Getting Back to Gardening

By Dina Pittman, a gardening enthusiast with OA who describes herself as “too stubborn to give in when pain persists,” on her website, www.disabledgardener.com

Ten years ago, when I was finally able to purchase my dream property and expand my gardening space from a typical suburban plot to a 1.5-acre wooded lot, I thought my greatest challenge would be gardening in the shade.

But it turned out to be chronic pain!

I dreamed of flowing beautiful shade gardens among the oak trees. There’d be an herb garden and roses, and I’d find a way to carve out enough sun for long rows of vegetables. There were no existing gardens, so I’d get to plan everything as I wanted and build the beds using the native rocks on the property, mulching with chips and leaves from the trees.

But every time I attempted to build a new garden bed, I would become injured for days. I went to doctors and the answer was always the same: “You have osteoarthritis.” How could this be? How did I suddenly have arthritis in every joint in my body? I kept searching for answers and trying to coerce my aching body into building my dream garden. As the pain persisted, I shut down. I became depressed and started giving up.

Reactions, as I discussed my diagnosis with friends and doctors, were: “Everyone gets arthritis as they get older.” This was confusing to me because my mother didn’t have arthritis in all of her joints, and she was 80! I was only 50! I couldn’t believe this was happening to me, and everyone else dismissed it as normal aging. Arthritis had upended my life and was threatening my dream.

I was devastated. After years of hard work and raising kids, it was my turn; but it seemed I could no longer physically achieve my dream.

I started a downward spiral emotionally and thought I might as well sell the place. But something made me continue. After some serious soul searching and counseling, I decided I had to accept that, indeed, I did have arthritis in every joint in my body and that was OK.

Once I stopped arguing with the fact that I had arthritis, I started thinking of ways I could continue to garden like I wanted with minimal pain and no injury.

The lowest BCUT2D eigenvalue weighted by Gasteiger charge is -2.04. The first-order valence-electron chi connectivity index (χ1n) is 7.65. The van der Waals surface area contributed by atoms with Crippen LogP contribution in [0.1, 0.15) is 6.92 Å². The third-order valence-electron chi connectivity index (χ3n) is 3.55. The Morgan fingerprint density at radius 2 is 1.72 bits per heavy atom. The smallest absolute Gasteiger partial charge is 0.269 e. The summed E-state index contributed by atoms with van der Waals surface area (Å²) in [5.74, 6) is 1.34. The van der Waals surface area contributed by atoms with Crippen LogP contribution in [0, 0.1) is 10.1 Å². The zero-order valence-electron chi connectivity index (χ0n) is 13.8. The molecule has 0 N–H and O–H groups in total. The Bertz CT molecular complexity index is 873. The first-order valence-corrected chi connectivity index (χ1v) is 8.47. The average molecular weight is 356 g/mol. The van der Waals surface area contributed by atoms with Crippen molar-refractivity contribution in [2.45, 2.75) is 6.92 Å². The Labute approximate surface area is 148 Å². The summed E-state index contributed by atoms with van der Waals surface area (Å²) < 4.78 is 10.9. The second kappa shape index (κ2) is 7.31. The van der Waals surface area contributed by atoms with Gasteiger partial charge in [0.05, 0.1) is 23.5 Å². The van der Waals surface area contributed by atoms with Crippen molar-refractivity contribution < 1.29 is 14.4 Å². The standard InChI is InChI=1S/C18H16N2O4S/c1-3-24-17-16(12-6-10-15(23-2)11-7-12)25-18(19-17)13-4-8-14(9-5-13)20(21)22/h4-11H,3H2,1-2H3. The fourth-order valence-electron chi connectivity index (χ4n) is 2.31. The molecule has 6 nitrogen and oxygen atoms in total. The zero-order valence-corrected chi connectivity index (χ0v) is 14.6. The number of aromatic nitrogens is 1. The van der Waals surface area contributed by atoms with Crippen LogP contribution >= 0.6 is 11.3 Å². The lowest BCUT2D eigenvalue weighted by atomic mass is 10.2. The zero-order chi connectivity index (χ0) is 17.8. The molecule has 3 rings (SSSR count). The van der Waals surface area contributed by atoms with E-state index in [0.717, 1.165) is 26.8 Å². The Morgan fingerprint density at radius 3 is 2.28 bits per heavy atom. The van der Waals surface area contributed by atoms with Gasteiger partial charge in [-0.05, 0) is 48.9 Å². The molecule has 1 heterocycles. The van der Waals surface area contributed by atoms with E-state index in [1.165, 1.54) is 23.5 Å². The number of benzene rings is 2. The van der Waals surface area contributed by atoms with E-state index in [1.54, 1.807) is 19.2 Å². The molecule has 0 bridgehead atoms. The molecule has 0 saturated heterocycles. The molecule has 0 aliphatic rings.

I was on a mission to get back to gardening, and at the core of making that possible were these six steps:

  1. Manage your mind – I knew my thinking about my pain was blocking me from finding solutions. I got some excellent counseling and coaching and started writing my blog, disabledgardener.com. I also started listening to podcasts as I gardened and gathering more information. Live Yes With Arthritis is a favorite!
  2. Exercise – While gardening is exercise, continuing physical therapy exercises keeps targeted areas stronger for the demands of gardening.
  3. Nutrition – Use your vegetable garden to motivate yourself to eat healthier! Every year, I try new vegetables to challenge myself to grow a rainbow of nutrition.
  4. Methods of gardening – Change the way you garden. I’ve found there are easier ways to grow than my old labor-intensive methods! I’m learning about raised bed, container, permaculture and intensive planting methods for both the vegetable and flower gardens.
  5. Support – Make sure you’re guarding your injury-prone joints with braces to ensure proper movement. Even the clothes and shoes you wear in the garden are important. Use proper tools that put less stress on your joints. Self-care is important. Learn about your body and respect its limits.
  6. Complementary pain relief – Discover products that can reduce reliance on prescription medications for pain relief. Learn which products offer real results and learn how to recognize the sham products.

My journey through these steps has brought me back into the garden. The garden is teaching me to grow through arthritis rather than push against it.

As I was walking through the garden with my triplet grandchildren recently (three 3-year-olds!), I was so grateful I persevered in my quest. Gardening is a pursuit that benefits us physically and emotionally, but it’s also my legacy to my kids and grandkids.  They will always know me through my plants, not my arthritis.

I welcome you to join me in this conversation and help us all continue to do what brings us joy for many years to come — gardening!

 

 

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